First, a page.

NEW YORK—”In a machine age, dressmaking is one of the last refuges of the human, the personal, and the individual,” said French designer Christian Dior.
The extent to which this is still true is the subject of Manus x Machina: Fashion in an Age of Technology, the exhibition that opened May 5 at the Metropolitan Museum of Art.
Curator Andrew Bolton explained that the inspiration for the show came while he was was examining Yves Saint Laurent’s famous 1965 “Mondrian” dress, which reflected the linear designs of the painter.
“We discovered it was made almost entirely by machine,” he said.
This seemed to go against the traditional distinction between haute couture and prêt-à-porter—a distinction between the handmade and the machine-made or ready-to-wear.
“Traditionally the hand has been identified with exclusivity, spontaneity, and individuality, yet ultimately representative of elitism, the cult of personality, and a detrimental nostalgia for past craftsmanship,” explained Bolton, while the machine has been associated with progress, mass production, inferior quality, dehumanization, and homogenization.
He hopes to “liberate the handmade and the machine-made from their usual confines” and show that the pieces on show are merely at various points on the “manus-machina continuum,” increasingly falling somewhere in the middle, where designers are happy to combine the hand and the machine to fulfill their creative visions.
Case in point is the exhibition’s reigning centerpiece—the wedding gown by Karl Lagerfeld for Chanel’s 2014 couture collection with a massive golden train, which he described as “haute couture without the couture.”
For Bolton, it exemplifies the best sort of hand–machine fusion.
Seemingly baroque, it is made of a synthetic fabric called scuba knit, which was hand-molded, machine-sewn, and then hand-finished; covered in intricate embroidery of pearls and gemstones. The massive pattern was hand-drawn, then computer manipulated, to give it a randomized, pixelated feel. The machine aids in the realization of tried and true forms.
Craft Versus Design
Given that the manufacturing of textiles on a wooden loom is one of the oldest of human technologies, Bolton’s point is rather moot. What remains of the argument is restricted to the confines of the distinction between haute couture and the prêt-à-porter garments as dictated by the Chambre Syndicale de la Haute Couture, which bestows the label of Haute Couture on the fashion houses that abide by its handwork regulations.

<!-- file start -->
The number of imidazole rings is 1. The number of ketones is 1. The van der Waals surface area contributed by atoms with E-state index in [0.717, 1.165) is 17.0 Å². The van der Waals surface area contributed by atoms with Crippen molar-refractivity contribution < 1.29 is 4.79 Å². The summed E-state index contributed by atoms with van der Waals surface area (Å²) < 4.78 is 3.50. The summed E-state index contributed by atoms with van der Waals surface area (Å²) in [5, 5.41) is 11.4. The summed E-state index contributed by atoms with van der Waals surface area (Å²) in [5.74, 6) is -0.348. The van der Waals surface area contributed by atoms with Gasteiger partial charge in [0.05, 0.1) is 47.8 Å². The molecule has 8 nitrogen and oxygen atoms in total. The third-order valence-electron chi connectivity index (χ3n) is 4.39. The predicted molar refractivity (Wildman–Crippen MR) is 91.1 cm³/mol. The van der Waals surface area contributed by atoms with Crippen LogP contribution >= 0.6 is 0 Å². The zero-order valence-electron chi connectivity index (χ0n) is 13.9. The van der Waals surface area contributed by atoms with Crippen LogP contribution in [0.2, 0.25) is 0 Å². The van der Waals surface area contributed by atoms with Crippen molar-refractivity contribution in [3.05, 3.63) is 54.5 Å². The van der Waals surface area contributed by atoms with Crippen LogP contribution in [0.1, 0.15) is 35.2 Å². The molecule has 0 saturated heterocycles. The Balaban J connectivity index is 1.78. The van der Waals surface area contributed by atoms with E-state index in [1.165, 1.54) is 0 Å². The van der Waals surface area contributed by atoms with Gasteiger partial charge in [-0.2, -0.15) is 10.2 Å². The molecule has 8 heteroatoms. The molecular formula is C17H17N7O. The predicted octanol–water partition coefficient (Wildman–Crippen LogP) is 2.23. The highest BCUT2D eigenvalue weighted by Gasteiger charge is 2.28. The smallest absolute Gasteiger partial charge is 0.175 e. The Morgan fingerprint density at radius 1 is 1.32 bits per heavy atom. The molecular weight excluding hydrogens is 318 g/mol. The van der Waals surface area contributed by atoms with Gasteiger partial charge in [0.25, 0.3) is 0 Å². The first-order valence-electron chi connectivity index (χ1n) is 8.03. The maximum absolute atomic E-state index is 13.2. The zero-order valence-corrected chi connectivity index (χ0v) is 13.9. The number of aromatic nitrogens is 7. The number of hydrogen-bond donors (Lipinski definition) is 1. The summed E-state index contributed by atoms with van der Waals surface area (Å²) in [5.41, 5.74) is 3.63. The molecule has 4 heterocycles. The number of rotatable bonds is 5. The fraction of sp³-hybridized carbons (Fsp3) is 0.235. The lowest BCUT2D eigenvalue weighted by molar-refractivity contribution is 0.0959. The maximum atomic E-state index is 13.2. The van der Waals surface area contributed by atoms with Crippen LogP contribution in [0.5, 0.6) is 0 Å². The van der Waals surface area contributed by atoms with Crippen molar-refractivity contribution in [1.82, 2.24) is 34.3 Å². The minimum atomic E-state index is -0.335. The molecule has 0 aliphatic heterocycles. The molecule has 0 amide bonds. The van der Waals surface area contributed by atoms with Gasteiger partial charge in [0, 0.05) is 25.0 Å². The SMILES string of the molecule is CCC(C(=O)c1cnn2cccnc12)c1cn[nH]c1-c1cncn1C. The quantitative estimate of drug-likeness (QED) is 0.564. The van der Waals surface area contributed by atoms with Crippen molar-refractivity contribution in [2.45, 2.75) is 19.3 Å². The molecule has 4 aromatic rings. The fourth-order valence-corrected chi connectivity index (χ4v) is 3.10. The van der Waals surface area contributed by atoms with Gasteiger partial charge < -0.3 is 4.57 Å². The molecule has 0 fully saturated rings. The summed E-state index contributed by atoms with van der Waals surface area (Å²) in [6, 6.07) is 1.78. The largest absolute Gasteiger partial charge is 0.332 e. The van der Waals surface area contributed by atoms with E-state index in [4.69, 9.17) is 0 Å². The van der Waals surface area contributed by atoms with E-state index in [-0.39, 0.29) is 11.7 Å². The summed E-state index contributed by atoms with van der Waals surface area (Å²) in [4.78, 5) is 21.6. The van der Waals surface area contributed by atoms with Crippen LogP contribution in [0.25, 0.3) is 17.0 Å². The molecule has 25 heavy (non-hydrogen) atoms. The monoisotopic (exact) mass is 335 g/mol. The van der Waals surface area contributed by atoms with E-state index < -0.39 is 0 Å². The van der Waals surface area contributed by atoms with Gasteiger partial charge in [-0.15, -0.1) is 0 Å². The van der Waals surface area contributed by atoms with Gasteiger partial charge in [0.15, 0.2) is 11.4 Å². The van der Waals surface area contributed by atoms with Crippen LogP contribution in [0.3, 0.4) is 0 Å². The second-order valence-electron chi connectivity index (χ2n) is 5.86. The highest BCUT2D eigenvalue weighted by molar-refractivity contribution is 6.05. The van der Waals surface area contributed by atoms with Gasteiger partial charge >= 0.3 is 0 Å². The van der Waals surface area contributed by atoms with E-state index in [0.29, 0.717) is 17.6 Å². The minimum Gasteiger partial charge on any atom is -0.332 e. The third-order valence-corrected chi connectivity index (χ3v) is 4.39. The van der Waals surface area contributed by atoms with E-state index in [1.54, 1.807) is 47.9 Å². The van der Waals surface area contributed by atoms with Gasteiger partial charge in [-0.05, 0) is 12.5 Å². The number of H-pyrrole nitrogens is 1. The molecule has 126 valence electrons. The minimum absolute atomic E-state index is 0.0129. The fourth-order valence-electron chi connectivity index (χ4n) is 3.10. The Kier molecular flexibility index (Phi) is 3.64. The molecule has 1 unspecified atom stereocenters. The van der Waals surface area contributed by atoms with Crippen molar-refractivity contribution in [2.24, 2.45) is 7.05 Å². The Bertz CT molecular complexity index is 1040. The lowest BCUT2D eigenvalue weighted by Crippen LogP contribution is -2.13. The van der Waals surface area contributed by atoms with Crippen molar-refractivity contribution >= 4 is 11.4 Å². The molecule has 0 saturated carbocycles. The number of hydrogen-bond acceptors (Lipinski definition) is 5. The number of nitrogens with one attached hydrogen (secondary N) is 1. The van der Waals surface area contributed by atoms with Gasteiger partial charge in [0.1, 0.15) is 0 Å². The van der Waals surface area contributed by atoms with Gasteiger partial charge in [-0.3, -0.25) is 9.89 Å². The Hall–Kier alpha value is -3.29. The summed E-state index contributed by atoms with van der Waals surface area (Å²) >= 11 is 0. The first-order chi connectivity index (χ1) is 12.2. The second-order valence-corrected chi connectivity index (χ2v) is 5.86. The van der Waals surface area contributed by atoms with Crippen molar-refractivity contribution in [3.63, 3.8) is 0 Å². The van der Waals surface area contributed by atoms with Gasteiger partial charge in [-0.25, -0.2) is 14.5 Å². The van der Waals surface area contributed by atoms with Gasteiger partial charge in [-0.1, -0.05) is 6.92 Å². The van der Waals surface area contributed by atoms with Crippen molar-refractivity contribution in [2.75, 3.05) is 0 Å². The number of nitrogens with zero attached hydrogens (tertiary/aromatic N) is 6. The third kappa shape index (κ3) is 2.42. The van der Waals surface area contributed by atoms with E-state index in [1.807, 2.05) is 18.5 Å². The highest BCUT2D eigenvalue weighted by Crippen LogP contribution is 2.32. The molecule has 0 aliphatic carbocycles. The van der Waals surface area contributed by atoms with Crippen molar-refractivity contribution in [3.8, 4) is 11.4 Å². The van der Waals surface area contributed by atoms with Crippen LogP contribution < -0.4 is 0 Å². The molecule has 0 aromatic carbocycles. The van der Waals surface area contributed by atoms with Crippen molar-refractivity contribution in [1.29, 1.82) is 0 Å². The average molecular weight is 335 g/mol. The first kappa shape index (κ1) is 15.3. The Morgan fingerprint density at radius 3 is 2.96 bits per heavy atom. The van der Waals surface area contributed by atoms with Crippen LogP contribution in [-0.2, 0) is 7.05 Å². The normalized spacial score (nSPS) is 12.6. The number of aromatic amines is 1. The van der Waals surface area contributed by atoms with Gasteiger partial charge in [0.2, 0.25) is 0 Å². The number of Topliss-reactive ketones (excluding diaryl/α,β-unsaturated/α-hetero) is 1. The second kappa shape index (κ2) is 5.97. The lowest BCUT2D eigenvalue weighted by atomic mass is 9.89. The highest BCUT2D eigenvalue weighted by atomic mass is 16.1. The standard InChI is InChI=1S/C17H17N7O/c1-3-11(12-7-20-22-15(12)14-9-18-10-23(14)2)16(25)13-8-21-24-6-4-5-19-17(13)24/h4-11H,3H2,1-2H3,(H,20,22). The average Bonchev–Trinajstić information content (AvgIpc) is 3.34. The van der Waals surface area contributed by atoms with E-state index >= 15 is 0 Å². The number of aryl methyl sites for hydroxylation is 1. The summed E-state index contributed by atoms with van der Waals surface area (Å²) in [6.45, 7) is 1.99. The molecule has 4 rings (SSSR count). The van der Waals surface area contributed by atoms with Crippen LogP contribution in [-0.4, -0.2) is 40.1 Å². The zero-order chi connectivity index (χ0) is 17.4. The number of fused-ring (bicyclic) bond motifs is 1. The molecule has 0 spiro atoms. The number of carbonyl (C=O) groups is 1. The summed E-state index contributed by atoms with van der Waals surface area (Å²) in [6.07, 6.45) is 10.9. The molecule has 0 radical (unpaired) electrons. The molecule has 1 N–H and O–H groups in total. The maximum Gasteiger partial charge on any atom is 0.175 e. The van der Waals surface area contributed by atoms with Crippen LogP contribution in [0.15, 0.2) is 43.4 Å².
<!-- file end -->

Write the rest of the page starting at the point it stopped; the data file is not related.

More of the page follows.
In the context of haute couture and prêt-à-porter, the exhibition’s message is akin to a newsflash that is broadcasting decades old news. But Bolton is optimistic of unrealized possibilities.
“Through the marriage of the handmade and the machine-made, a new aesthetic is emerging—one of exacting beauty and unfettered imaginings,” concluded Bolton in his opening remarks.
While showcasing the most elaborate examples to prove the point that the hand and the machine are equal protagonists in the design and production process, the exhibition also inadvertently highlights the fact that even though technology has brought new materials and processes to fashion design, designers have almost always translated these into new types of fabrics, or new types of embellishment, rather than a truly new design aesthetic per se.
How has technology aided designers’ creation of the human, the personal, and the individual?
Iris van Herpen’s silicone feathers and 3-D-printed haute couture pieces epitomize technological advancement. They do away with the sewing machine and demonstrate the ease with which designers can now create new structures.
Her theatrical pieces, such as the dark orange epoxy dress, are evocative of natural patterns while being totally new; yet the silhouette is easily recognizable and the overall design reads like an elaborate, albeit high-tech, bustier.